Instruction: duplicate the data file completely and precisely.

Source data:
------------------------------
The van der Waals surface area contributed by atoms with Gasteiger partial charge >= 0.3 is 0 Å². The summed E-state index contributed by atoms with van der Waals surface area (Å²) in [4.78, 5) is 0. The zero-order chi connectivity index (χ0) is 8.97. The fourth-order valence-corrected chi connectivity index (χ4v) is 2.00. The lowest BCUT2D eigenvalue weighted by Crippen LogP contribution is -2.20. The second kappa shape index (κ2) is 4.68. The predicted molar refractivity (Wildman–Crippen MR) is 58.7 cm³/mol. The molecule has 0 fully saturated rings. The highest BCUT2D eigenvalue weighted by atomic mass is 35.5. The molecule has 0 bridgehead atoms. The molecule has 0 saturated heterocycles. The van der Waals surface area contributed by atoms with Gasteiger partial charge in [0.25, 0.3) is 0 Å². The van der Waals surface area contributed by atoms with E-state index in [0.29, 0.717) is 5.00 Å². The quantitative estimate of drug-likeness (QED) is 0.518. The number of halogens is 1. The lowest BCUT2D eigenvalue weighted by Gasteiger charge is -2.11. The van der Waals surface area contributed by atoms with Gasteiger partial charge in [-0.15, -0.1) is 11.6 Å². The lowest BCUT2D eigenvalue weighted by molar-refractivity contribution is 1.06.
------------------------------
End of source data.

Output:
The van der Waals surface area contributed by atoms with Gasteiger partial charge >= 0.3 is 0 Å². The summed E-state index contributed by atoms with van der Waals surface area (Å²) in [4.78, 5) is 0. The zero-order chi connectivity index (χ0) is 8.97. The fourth-order valence-corrected chi connectivity index (χ4v) is 2.00. The lowest BCUT2D eigenvalue weighted by Crippen LogP contribution is -2.20. The second kappa shape index (κ2) is 4.68. The predicted molar refractivity (Wildman–Crippen MR) is 58.7 cm³/mol. The molecule has 0 fully saturated rings. The highest BCUT2D eigenvalue weighted by atomic mass is 35.5. The molecule has 0 bridgehead atoms. The molecule has 0 saturated heterocycles. The van der Waals surface area contributed by atoms with Gasteiger partial charge in [0.25, 0.3) is 0 Å². The van der Waals surface area contributed by atoms with E-state index in [0.29, 0.717) is 5.00 Å². The quantitative estimate of drug-likeness (QED) is 0.518. The number of halogens is 1. The lowest BCUT2D eigenvalue weighted by Gasteiger charge is -2.11. The van der Waals surface area contributed by atoms with Gasteiger partial charge in [-0.15, -0.1) is 11.6 Å². The lowest BCUT2D eigenvalue weighted by molar-refractivity contribution is 1.06.